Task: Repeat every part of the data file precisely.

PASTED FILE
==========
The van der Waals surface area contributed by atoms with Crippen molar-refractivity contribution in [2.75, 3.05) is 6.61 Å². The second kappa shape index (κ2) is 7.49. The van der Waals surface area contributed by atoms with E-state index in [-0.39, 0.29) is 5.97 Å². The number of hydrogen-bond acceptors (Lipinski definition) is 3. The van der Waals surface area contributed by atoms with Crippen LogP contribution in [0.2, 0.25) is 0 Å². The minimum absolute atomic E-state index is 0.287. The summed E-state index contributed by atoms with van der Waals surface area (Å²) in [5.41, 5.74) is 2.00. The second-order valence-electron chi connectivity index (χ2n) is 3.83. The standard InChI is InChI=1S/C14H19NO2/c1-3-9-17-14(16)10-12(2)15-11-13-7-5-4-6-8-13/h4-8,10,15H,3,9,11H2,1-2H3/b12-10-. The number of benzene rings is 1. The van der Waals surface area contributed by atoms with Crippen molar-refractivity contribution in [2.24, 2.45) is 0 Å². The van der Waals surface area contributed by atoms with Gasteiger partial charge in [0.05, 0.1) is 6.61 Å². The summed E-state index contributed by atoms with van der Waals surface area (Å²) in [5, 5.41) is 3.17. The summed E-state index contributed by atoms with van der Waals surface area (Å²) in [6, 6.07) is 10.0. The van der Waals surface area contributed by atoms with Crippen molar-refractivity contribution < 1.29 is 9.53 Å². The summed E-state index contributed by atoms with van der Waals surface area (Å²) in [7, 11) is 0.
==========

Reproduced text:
The van der Waals surface area contributed by atoms with Crippen molar-refractivity contribution in [2.75, 3.05) is 6.61 Å². The second kappa shape index (κ2) is 7.49. The van der Waals surface area contributed by atoms with E-state index in [-0.39, 0.29) is 5.97 Å². The number of hydrogen-bond acceptors (Lipinski definition) is 3. The van der Waals surface area contributed by atoms with Crippen LogP contribution in [0.2, 0.25) is 0 Å². The minimum absolute atomic E-state index is 0.287. The summed E-state index contributed by atoms with van der Waals surface area (Å²) in [5.41, 5.74) is 2.00. The second-order valence-electron chi connectivity index (χ2n) is 3.83. The standard InChI is InChI=1S/C14H19NO2/c1-3-9-17-14(16)10-12(2)15-11-13-7-5-4-6-8-13/h4-8,10,15H,3,9,11H2,1-2H3/b12-10-. The number of benzene rings is 1. The van der Waals surface area contributed by atoms with Crippen molar-refractivity contribution in [2.24, 2.45) is 0 Å². The van der Waals surface area contributed by atoms with Gasteiger partial charge in [0.05, 0.1) is 6.61 Å². The summed E-state index contributed by atoms with van der Waals surface area (Å²) in [5, 5.41) is 3.17. The summed E-state index contributed by atoms with van der Waals surface area (Å²) in [6, 6.07) is 10.0. The van der Waals surface area contributed by atoms with Crippen molar-refractivity contribution < 1.29 is 9.53 Å². The summed E-state index contributed by atoms with van der Waals surface area (Å²) in [7, 11) is 0.